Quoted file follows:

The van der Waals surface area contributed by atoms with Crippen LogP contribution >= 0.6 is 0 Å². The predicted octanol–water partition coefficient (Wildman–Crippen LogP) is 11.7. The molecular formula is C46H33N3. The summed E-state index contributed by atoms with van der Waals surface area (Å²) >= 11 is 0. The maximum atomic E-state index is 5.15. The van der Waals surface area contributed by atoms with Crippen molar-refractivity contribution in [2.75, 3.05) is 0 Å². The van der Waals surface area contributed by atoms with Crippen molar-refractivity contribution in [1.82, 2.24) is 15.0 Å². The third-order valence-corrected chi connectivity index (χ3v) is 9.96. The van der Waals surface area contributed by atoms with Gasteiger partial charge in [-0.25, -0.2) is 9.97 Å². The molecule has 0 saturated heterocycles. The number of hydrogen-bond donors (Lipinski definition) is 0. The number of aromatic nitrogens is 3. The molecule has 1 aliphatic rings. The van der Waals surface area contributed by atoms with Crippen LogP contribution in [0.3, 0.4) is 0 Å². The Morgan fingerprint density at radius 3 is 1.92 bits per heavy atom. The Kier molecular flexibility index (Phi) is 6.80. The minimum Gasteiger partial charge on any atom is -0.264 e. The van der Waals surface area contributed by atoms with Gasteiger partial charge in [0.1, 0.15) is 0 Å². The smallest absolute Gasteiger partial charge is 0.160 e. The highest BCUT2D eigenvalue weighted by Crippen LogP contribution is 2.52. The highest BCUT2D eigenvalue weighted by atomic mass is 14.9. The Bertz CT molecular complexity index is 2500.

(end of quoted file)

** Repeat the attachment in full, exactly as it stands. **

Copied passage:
The van der Waals surface area contributed by atoms with Crippen LogP contribution >= 0.6 is 0 Å². The predicted octanol–water partition coefficient (Wildman–Crippen LogP) is 11.7. The molecular formula is C46H33N3. The summed E-state index contributed by atoms with van der Waals surface area (Å²) >= 11 is 0. The maximum atomic E-state index is 5.15. The van der Waals surface area contributed by atoms with Crippen molar-refractivity contribution in [2.75, 3.05) is 0 Å². The van der Waals surface area contributed by atoms with Crippen molar-refractivity contribution in [1.82, 2.24) is 15.0 Å². The third-order valence-corrected chi connectivity index (χ3v) is 9.96. The van der Waals surface area contributed by atoms with Gasteiger partial charge in [-0.25, -0.2) is 9.97 Å². The molecule has 0 saturated heterocycles. The number of hydrogen-bond donors (Lipinski definition) is 0. The number of aromatic nitrogens is 3. The molecule has 1 aliphatic rings. The van der Waals surface area contributed by atoms with Crippen LogP contribution in [0.3, 0.4) is 0 Å². The Morgan fingerprint density at radius 3 is 1.92 bits per heavy atom. The Kier molecular flexibility index (Phi) is 6.80. The minimum Gasteiger partial charge on any atom is -0.264 e. The van der Waals surface area contributed by atoms with Gasteiger partial charge in [0.1, 0.15) is 0 Å². The smallest absolute Gasteiger partial charge is 0.160 e. The highest BCUT2D eigenvalue weighted by Crippen LogP contribution is 2.52. The highest BCUT2D eigenvalue weighted by atomic mass is 14.9. The Bertz CT molecular complexity index is 2500.